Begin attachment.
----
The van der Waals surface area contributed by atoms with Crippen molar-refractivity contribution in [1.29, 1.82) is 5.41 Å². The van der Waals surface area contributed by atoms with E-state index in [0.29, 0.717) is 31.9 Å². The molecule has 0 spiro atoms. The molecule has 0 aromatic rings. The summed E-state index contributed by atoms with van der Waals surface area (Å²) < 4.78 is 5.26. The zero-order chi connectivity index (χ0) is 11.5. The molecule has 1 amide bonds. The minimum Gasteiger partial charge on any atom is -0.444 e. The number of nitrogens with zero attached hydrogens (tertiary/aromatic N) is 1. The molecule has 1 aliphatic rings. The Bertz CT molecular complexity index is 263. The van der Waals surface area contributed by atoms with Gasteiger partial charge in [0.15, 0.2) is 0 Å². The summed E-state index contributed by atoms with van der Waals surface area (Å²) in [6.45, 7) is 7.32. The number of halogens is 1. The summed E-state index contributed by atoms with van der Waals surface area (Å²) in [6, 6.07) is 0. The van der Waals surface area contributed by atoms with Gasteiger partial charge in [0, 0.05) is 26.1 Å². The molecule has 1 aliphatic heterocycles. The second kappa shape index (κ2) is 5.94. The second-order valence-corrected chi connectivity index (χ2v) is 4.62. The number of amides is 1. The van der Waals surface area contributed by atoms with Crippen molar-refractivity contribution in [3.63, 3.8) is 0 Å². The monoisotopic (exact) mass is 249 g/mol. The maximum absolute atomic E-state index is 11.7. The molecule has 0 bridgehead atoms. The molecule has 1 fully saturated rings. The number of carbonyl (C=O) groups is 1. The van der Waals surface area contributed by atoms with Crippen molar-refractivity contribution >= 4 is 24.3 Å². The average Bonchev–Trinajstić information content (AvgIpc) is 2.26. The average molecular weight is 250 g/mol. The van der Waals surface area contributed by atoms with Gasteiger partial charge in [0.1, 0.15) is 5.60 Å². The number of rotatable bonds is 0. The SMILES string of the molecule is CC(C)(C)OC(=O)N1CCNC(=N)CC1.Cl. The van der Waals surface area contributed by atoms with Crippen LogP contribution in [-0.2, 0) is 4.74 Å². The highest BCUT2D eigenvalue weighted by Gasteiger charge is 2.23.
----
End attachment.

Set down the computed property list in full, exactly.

The van der Waals surface area contributed by atoms with Crippen molar-refractivity contribution in [1.29, 1.82) is 5.41 Å². The van der Waals surface area contributed by atoms with E-state index in [0.29, 0.717) is 31.9 Å². The molecule has 0 spiro atoms. The molecule has 0 aromatic rings. The summed E-state index contributed by atoms with van der Waals surface area (Å²) < 4.78 is 5.26. The zero-order chi connectivity index (χ0) is 11.5. The molecule has 1 amide bonds. The minimum Gasteiger partial charge on any atom is -0.444 e. The number of nitrogens with zero attached hydrogens (tertiary/aromatic N) is 1. The molecule has 1 aliphatic rings. The Bertz CT molecular complexity index is 263. The van der Waals surface area contributed by atoms with Gasteiger partial charge in [0.15, 0.2) is 0 Å². The summed E-state index contributed by atoms with van der Waals surface area (Å²) in [6.45, 7) is 7.32. The number of halogens is 1. The summed E-state index contributed by atoms with van der Waals surface area (Å²) in [6, 6.07) is 0. The van der Waals surface area contributed by atoms with Gasteiger partial charge in [0, 0.05) is 26.1 Å². The molecule has 1 aliphatic heterocycles. The second kappa shape index (κ2) is 5.94. The second-order valence-corrected chi connectivity index (χ2v) is 4.62. The number of amides is 1. The van der Waals surface area contributed by atoms with Crippen molar-refractivity contribution in [3.63, 3.8) is 0 Å². The monoisotopic (exact) mass is 249 g/mol. The maximum absolute atomic E-state index is 11.7. The molecule has 0 bridgehead atoms. The molecule has 1 fully saturated rings. The number of carbonyl (C=O) groups is 1. The van der Waals surface area contributed by atoms with Crippen molar-refractivity contribution >= 4 is 24.3 Å². The average Bonchev–Trinajstić information content (AvgIpc) is 2.26. The average molecular weight is 250 g/mol. The van der Waals surface area contributed by atoms with Gasteiger partial charge in [0.1, 0.15) is 5.60 Å². The number of rotatable bonds is 0. The SMILES string of the molecule is CC(C)(C)OC(=O)N1CCNC(=N)CC1.Cl. The van der Waals surface area contributed by atoms with Crippen LogP contribution in [-0.2, 0) is 4.74 Å². The highest BCUT2D eigenvalue weighted by Gasteiger charge is 2.23.